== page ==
Iíd take the 8004 or 9004 over anything you listed without question. Itís a better sub and just seeing them in person, the construction and fit and finish are way beyond the others. Itís a professional box compared to MI grade imo.

Agree with Tim. Go with the 8004 or 9004.

 18 
 on: Today at 09:00:25 am 
Started by Nathan Riddle - Last post by Tim McCulloch
Adjustments to time within software is limited to a resolution of 1 sample period.

 19 
 on: Today at 08:58:00 am 
Started by Matt Davis - Last post by TJ (Tom) Cornish
Okay, that makes sense. The people that are in charge of the redesign are apparently really set on having an extra wide screen. My initial thought was edge blending, but I know someone who said his church achieved the same thing with one projector at about $9k.

Realistically, how large of a picture could you get in 2:39:1 and still have it be bright enough with around a $7k budget?
If we do go with a multi projector setup, is this doable with something more affordable, like the Sony VPL-PHZ10?
Disclaimer - I am not a projector expert and I have never personally done edge blending.  The following is napkin math to help you think.  Beyond that, hopefully someone else can help more.

With a 2 projector blend covering a 2.39:1 aspect ratio, each projector needs to cover at least 1.2:1 aspect ratio, and wider than that will be the blend.  A 16:10 format projector (1920x1200) rather than a 16:9 format projector (1920x1080) gives you a ratio of 1.6:1, meaning that about 30% of each projector image will overlap. This gives you an effective resolution of about 2688x1200, rather than the 1920x800 you would get with a single cropped projector.  That is noticeably sharper (in theory) - 3.2 megapixels vs 1.5 megapixels.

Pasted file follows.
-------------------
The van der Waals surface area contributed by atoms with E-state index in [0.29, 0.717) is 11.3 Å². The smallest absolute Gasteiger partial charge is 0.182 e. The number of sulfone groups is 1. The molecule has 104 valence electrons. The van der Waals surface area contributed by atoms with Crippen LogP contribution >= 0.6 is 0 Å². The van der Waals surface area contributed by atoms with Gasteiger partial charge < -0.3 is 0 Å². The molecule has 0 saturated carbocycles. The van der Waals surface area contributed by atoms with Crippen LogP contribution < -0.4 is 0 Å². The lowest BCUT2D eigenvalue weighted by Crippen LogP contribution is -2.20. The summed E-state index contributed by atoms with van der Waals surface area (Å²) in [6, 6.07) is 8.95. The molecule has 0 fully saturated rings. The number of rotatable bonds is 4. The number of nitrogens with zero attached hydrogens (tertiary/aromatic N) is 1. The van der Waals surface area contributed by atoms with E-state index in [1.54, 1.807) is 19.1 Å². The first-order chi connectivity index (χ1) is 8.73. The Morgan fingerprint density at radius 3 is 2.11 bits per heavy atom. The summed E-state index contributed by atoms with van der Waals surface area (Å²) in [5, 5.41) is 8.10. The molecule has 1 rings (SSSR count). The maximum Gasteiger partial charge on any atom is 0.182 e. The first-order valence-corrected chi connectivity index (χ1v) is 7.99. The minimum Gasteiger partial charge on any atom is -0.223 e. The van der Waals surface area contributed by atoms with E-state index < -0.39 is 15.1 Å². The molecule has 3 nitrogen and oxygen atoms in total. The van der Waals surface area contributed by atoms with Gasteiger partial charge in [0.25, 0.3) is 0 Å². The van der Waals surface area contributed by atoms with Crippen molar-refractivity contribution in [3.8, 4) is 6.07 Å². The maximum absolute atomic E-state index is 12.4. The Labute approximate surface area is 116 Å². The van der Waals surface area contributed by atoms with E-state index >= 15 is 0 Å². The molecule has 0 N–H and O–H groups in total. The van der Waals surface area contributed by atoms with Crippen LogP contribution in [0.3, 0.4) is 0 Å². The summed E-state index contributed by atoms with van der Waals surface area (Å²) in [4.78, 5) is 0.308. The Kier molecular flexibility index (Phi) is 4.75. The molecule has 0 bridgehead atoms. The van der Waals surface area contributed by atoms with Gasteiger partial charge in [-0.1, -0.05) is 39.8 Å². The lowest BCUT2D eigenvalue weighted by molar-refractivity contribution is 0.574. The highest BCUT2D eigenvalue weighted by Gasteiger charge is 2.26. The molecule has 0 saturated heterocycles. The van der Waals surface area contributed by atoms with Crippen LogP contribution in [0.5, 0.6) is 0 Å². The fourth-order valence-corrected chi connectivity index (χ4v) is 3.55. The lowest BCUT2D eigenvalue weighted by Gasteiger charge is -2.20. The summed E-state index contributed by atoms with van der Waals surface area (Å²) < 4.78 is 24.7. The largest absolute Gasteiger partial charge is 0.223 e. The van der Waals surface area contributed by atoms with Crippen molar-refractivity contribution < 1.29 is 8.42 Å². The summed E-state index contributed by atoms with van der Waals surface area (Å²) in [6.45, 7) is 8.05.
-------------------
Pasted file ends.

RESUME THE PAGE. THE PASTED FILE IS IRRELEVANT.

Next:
Edge blending lives or dies based on lens distortion and image uniformity - brightness and color.  Laser projectors help with this since they have much less brightness and color drift as the light sources age compared to lamp-based projectors, but optics still matter.  A lens with significant barrel or pincushion distortion will make it difficult to blend seamlessly, as the blended pixels will be projected in a different place.  I believe software can help with this to some degree, but quality optics will produce a significantly better result. Optimal projector mounting will be important as well so you're not fighting keystoning.

Your example 5000 lumen projectors would be about 7,000 lumens combined in this way, which might be bright enough depending on your expectations and how much ambient light you are competing with.  It would certainly be better from a brightness standpoint than a 5000 lumen projector cropped producing about 3750 lumens into that screen shape.  I can't say if the optics are good enough or if there would be other challenges.


 20 
 on: Today at 08:54:29 am 
Started by Gordon Brinton - Last post by Tim McCulloch
While huge is not needed for delays, I would also caution against going too small as the person mixing is not usually in the delay zone and it can be easy to boost into limiting/distortion without realizing it.

I recall one club who had eons as delays in the back bar/merch area. They usually started the night sounding passable but by the end of the night were brutal.

Sent from my Moto Z (2) using Tapatalk

That's most bar sound, regardless of zone.